I appreciate that the book doesn't outright say "The Selwyn family was a pure-blood family", however, following the rules of grammar, Umbridge does confirm they are pure-blood when she says, "Indeed, there are few pure-blood families to whom I am not related" when referring to the Selwyn Family. I think that it kind of sounds like i'm being nasty by saying "following the rules of grammar" but thats unintentional :p it's just true! Mafalda Hopkirk 05:58, 12 May 2009 (UTC)
It is true, technically the book confirms that they are pure blood. The same would be true for Umbridge's own blood status. Wether we think Umbridge is a reliable source or not, JK (maybe inavertantly) made her a pure blood when she wrote that sentence. So she is a pure blood until proved otherwise. Jayce Carver Talk 07:07, 12 May 2009 (UTC)
- This is the passage in question from Chapter 13 of Deathly Hallows:
- “That’s – that’s pretty, Dolores,” she said, pointing at the pendant gleaming in the ruffled folds of Umbridge’s blouse.
- “What?” snapped Umbridge, glancing down. “Oh yes – an old family heirloom,” she said, patting the locket lying on her large bosom. “The S stands for Selwyn.... I am related to the Selwyns.... Indeed, there are few pure-blood families to whom I am not related.... A pity,” she continued in a louder voice, flicking through Mrs. Cattermole’s questionnaire, “that the same cannot be said for you. ‘Parents professions: greengrocers’.”
- Yaxley laughed jeeringly. Below, the fluffy silver cat patrolled up and down, and the dementors stood waiting in the corners.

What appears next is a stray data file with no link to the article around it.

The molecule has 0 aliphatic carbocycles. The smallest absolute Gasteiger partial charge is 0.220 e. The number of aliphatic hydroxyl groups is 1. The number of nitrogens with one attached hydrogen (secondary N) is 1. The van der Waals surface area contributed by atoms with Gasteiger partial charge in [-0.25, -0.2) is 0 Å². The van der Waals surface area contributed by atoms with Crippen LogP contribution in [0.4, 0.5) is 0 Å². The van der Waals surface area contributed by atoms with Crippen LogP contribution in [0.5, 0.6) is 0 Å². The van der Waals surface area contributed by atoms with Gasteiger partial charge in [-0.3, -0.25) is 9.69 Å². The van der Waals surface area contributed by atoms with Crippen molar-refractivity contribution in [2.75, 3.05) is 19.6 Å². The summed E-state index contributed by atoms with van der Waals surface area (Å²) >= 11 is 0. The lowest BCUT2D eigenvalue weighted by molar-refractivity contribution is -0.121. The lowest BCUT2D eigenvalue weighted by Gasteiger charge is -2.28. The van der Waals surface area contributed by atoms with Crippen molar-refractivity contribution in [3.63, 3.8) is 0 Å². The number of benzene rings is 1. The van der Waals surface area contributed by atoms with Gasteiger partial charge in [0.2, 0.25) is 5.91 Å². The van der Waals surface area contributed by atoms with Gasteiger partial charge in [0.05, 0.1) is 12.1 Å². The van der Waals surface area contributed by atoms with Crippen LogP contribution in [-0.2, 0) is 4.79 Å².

- It was Umbridge’s lie that brought the blood surging into Harry’s brain and obliterated his sense of caution – that the locket she had taken as a bribe from a petty criminal was being used to bolster her own pure-blood credentials. He raised his wand, not even troubling to keep it concealed beneath the Invisibility Cloak, and said, “Stupefy!”
- The way I read this was that the Selwyns are indeed pure-bloods, but Umbridge's relation to them is not clear; she might have been lying. And even if she is related to them, that doesn't automatically make her a pure-blood - Tonks, for instance, is related to the Blacks but is a half-blood. Umbridge is obviously not Muggle-born, but it's possible that she's a half-blood. We know many half-bloods who care about blood purity lie about it, especially if they are affiliated with the Death Eaters. Oread (talk) 18:21, 13 May 2009 (UTC)
- I agree that the passage quoted by Oread confirms that the Selwyns were pure-blood. Umbridge probably would have known better than to claim the Selwyns were among her pure-blood relatives if she didn't know the family's actual blood status. As for whether Umbridge is pure-blood herself, the text is unclear, but I take the part about her using the locket to "bolster" her "pure-blood credentials" as a hint that she wasn't. One thing I've always wondered is why no one ever raised any questions about hard-line pure-blood supremacists with surnames that don't belong to known wizarding families. I mean, really, could Voldemort have gotten as many followers as he did without at least one of them realizing they'd never heard of any other wizards or witches called Riddle? I disgress. ★ Starstuff (Owl me!) 16:25, 14 May 2009 (UTC)
Starstuff, Thats why Voldemort chnged his name. The Riddles were Muggles!
As for Dolores, she could well be a dsitaff member of the family. She could be a descendant of a female Selwyn.
Sirius said all pure-blood families are interelated. Umbridge could be a pure-blood or a half-blood (in which case her ancestors were pure-blodds). She is most certainly not a muggle-born (though if she was, her ancestor would be a Squib, who's ancestor would be a pure-blood. Happychickenvermin 23:29, December 5, 2010 (UTC)